The opinion of the court was delivered by: NOONAN
This action was brought under the provisions of the Federal Tort Claims Act, 28 U.S.C.A. § 1346, 2671-2680, to recover for the death of Mathew Feeley.
The trial of this action commenced before the court without a jury on November 5, 1958 and after an extended adjournment to enable the plaintiff to secure a further deposition from the deceased's mother, Bridget Feeley, who resides in Ireland, the trial was continued on February 9, 1959. At the conclusion of the plaintiff's case, the defendant moved for a dismissal of the action on the grounds that the plaintiff had failed to make out a prima facie case.
The facts of this action may be summarized as follows:
The deceased, a veteran of the United States Army, having served in the Korean War, was admitted to the Veterans Hospital at Kingsbridge Road, Bronx, New York, on July 2, 1954.
Based upon the history given to the hospital employees the deceased was placed in a closed ward. The facts as they developed on the trial show that the Hospital refused to accept the deceased until room was available in the closed ward.
The hospital record of the deceased would indicate that his stay in the hospital was uneventful and that the patient was improving.
On July 9, 1954, an orderly, Carlton, T. Barber, was assigned to conduct the deceased to a laboratory in another part of the hospital. As the orderly and the deceased were proceeding up a flight of stairs to the second floor, the deceased bolted ahead and hurled himself through an unbarred window. As a result of the injuries sustained in this fall Mathew Feeley died the same day.
The attorney for the plaintiff contends that the manner in which the deceased was being conducted to this laboratory was negligent in that no restraints of any kind were used, although they were available and moreover Mr. Barber did not even have his hands on the deceased as they were proceeding up the stairs.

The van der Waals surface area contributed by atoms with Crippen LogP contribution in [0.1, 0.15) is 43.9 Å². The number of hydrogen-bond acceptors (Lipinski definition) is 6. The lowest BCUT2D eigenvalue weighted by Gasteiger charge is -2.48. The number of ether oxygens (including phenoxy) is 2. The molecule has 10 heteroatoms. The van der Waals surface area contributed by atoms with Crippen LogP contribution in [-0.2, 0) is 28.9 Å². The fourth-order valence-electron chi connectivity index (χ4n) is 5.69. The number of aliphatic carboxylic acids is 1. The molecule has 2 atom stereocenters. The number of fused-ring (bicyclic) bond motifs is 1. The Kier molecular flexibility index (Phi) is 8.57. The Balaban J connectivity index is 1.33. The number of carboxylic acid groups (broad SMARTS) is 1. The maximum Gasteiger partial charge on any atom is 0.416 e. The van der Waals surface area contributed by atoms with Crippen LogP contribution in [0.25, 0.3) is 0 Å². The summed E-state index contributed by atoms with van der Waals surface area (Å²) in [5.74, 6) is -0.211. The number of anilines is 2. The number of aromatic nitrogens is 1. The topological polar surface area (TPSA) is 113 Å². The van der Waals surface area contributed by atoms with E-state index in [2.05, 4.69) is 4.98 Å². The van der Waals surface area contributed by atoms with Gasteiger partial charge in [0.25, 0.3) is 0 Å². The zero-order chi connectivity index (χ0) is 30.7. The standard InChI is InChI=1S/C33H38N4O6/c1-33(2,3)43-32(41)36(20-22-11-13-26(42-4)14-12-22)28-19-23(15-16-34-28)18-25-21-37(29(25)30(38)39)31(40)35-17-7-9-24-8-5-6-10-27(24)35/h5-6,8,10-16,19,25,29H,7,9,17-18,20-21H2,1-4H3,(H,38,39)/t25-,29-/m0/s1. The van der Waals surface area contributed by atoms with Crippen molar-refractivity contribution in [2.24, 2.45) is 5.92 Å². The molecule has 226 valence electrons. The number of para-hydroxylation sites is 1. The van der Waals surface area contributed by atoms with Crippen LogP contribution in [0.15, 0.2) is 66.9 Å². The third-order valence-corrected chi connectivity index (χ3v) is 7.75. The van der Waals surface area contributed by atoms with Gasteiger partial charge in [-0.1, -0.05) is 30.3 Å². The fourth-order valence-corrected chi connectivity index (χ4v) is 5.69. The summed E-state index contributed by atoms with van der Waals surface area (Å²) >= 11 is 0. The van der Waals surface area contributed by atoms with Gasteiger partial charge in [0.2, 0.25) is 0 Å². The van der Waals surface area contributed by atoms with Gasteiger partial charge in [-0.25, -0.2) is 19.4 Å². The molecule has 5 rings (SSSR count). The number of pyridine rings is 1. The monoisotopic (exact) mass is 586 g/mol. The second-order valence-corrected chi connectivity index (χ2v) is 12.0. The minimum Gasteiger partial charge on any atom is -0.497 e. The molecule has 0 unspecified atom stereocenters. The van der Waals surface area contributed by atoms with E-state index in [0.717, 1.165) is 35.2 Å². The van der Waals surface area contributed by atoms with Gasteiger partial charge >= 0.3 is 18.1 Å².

While a plaintiff in a death action is not held to as high a degree of proof as is required in the normal case, this is not a total dispensation. The plaintiff's attorney must still prove his case and he does not do this merely by showing the death and declaring that but for the defendant's neglect the death would not have occurred. The court cannot infer negligence from the mere happening of the death.
In the case at bar the plaintiff's attorney has failed to prove that the death of Mathew Feeley was caused by the negligence of the defendant. There is no testimony or proof present in the record which would justify a holding that the judgment of the hospital personnel was negligent. The plaintiff's attorney alleges that restraints were available but not used, yet there is no testimony in the record to indicate that on the day of the accident sound judgment dictated that restraints be used.
We, therefore, hold that the plaintiff has not made out a prima facie case and the complaint is, therefore, dismissed without costs.
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